This paper addresses the environmental effects of solar panels on an unirrigated pasture that often experiences water stress. Changes to the microclimatology, soil moisture, water usage, and biomass productivity due to the presence of solar panels were quantified.

This research argues that non-negligeable amounts of water can be saved due to the windbreak effect caused by vertical agrivoltaic systems.

The triple benefits of the AgriVoltaic Systems Development (AVSD) have been well demonstrated, not only for the PV electricity generation but also for reduced water evaporation, enhancing further the benefits of simultaneously crop growth on the same land area. However, the reduction rate of the water evaporation of AVSD has not been investigated in a quantitative way. Therefore, this study conducted experiments to measure water evaporation reduction under the Concentrated-lighting Agrivoltaic System (CAS) and the Even-lighting Agrivoltaic System (EAS). Evaporation containers and pans were placed in the bare soil (CK) under the CAS and the EAS. Our results showed a significant reduction in water evaporation under CAS and EAS. Cumulative soil surface evaporation of CK, CAS, and EAS for 45 days was 80.53 mm, 63.38 mm, and 54.14 mm. The cumulative water evaporation from soil and pan surfaces decreased by 21 % and 14 % (under CAS), 33 %, and 19 % (under EAS), respectively. The slope β1 ∕= 0 of simple linear regression showed a significant positive relationship between evaporation time and cumulative water evaporation. The correlation coefficient in all treatments was more than 0.91, suggesting a robust linear relationship. The feasibility of AVSD could significantly reduce irrigation water, enhance crop growth, and generate electricity simultaneously on the same agricultural land.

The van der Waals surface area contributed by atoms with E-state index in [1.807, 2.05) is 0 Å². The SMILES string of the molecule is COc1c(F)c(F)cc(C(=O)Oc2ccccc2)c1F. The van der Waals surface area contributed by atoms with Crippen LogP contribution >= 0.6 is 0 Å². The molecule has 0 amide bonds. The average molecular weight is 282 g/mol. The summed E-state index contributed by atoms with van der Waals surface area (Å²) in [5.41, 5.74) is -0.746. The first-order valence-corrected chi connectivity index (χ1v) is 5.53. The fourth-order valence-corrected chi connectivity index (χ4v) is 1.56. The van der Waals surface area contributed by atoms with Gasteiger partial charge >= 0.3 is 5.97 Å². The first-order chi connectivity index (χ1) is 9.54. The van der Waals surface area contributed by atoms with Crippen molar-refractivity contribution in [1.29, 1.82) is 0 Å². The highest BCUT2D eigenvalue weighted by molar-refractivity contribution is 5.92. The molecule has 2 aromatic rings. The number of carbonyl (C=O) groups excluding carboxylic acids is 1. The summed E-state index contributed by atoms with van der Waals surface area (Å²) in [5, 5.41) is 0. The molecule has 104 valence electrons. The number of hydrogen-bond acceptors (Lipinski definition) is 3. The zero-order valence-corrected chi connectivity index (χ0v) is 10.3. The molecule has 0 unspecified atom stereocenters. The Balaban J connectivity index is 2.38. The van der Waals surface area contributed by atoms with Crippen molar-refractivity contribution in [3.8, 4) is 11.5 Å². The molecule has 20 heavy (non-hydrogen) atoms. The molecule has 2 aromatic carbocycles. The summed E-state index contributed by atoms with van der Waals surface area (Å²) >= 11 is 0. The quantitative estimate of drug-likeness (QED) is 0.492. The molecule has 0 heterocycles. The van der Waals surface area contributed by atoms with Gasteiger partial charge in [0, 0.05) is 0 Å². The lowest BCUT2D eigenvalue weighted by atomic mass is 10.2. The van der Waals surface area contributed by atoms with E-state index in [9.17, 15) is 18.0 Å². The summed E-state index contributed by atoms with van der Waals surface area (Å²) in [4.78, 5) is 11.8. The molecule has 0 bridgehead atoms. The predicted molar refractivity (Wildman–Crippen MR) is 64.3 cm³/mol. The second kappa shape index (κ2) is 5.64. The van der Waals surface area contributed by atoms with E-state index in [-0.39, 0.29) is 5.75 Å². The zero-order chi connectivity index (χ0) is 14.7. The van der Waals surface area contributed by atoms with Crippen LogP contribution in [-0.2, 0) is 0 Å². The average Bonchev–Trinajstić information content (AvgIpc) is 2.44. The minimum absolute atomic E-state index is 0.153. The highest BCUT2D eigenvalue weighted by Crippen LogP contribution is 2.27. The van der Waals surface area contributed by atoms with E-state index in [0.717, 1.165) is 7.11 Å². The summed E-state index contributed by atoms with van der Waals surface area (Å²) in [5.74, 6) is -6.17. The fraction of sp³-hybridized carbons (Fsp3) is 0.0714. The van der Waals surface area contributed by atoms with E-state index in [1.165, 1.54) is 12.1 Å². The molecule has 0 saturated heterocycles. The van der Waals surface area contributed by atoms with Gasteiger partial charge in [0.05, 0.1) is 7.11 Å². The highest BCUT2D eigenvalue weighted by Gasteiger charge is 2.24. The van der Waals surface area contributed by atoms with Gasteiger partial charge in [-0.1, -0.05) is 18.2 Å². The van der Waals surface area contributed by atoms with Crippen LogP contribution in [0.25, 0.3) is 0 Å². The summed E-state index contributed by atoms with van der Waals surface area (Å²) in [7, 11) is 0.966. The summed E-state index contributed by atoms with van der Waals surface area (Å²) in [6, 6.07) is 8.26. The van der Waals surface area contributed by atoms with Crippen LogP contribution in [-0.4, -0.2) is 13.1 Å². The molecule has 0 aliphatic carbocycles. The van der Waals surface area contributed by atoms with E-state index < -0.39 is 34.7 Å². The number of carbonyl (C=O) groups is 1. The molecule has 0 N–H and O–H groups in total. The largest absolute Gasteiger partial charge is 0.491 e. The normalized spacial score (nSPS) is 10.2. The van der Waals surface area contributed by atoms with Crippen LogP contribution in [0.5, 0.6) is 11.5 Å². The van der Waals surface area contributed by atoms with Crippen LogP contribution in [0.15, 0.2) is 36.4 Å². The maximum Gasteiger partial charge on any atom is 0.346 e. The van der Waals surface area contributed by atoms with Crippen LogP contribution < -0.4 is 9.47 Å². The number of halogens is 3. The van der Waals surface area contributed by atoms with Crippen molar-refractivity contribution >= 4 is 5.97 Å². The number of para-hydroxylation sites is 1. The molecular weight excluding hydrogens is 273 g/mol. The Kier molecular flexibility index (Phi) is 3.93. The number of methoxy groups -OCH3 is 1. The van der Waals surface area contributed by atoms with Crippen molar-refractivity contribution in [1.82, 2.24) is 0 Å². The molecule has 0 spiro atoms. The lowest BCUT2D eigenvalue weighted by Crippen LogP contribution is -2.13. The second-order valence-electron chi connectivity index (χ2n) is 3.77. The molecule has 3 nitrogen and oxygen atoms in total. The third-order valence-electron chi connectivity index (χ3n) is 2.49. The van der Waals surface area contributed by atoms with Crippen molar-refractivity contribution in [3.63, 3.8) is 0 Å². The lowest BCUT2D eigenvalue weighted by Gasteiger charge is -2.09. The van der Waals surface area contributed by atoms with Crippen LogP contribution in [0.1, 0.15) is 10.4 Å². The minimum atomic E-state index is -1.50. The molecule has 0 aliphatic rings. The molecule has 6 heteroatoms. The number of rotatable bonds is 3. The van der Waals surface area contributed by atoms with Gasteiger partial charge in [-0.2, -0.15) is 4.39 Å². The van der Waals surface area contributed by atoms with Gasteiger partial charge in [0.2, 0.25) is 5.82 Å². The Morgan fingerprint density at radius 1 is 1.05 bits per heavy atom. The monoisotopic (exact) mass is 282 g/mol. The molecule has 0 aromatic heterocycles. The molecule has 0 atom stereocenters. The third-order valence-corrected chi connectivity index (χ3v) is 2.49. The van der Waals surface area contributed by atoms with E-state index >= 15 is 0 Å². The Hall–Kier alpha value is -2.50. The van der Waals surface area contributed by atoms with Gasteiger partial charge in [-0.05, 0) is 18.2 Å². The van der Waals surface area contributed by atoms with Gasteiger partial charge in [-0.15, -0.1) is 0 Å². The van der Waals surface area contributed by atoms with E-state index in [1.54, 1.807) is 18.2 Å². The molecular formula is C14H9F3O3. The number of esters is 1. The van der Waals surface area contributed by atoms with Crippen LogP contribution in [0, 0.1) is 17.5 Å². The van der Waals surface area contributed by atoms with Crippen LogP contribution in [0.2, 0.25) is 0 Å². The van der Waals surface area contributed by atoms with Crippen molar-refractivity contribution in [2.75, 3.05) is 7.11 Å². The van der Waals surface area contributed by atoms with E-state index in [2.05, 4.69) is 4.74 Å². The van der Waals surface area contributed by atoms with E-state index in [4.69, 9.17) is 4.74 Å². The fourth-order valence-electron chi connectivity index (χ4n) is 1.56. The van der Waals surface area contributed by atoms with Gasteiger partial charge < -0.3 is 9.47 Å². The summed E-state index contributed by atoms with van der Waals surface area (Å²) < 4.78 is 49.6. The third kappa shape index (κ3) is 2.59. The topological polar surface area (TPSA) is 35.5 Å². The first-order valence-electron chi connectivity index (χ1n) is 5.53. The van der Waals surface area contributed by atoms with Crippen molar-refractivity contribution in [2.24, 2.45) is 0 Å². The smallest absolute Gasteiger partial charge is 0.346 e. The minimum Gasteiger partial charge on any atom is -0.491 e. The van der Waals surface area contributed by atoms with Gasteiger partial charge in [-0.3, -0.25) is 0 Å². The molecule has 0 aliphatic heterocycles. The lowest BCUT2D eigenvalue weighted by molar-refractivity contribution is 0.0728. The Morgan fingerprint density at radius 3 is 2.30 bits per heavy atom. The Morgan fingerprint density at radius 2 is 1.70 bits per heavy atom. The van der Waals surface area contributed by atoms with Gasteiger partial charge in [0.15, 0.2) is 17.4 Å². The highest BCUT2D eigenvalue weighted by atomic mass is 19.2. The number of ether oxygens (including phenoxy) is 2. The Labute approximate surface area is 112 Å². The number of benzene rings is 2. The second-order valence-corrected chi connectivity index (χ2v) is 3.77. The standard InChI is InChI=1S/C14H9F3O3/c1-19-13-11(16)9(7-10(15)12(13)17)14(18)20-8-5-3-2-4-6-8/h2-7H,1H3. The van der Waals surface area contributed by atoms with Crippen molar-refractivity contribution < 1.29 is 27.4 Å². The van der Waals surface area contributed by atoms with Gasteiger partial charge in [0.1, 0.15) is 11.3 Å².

Agrivoltaics is a concept in which a piece of land is simultaneously used for both energy and food production by mounting photovoltaic modules at a certain height above (or in between strips of) agricultural land. A local and system-level incorporation of water management is imperative to the sustainable implementation of agrivoltaics. Water raining on the module can be gathered and used for distinct purposes: groundwater recharge, crop irrigation, and cleaning and cooling of the PV modules. This research provides an initial overview of positive and negative impacts for each water use concept and outlines issues that should be taken into consideration and the potential for research and development. Various Managed Aquifer Recharge (MAR) technologies are a way to clean and store the water periodically in an underlying aquifer. Irrigation increases yield within the plant level and therefore increases the system’s output. Thanks to the power supply generated by the PV modules, high-tech irrigation systems can be implemented in agrivoltaic systems; the special adaption of irrigation systems to agrivoltaics poses significant potential for research and development. Meanwhile, the necessity, i.e., profitability of cleaning and/ or cooling PV modules depends on local environment and economic factors. Several cleaning techniques have been developed to mitigate soiling, ranging from manual cleaning to fully automatic cleaning systems. In agrivoltaics systems, the soiling risk can increase. Semi-automatic systems seem to have the greatest potential for agrivoltaics, because they can be used with farming equipment. Multiple cooling techniques have been developed to decrease cell temperature to increase power output, with some of them involving water. Water flowing over the module surface is a promising a promising cooling technique for agrivoltaic applications. Attaching a perforated tube to the upper edge, the entire module can be covered in a thin film of water which cools very effectively (while also cleaning the surface). A closed-circuit system could be created involving the technical components used for rainwater harvesting. The economic feasibility of cooling panels in agrivoltaic systems needs to be investigated. In certain locations, rainwater-harvesting could also be relevant for ground-mounted PV systems.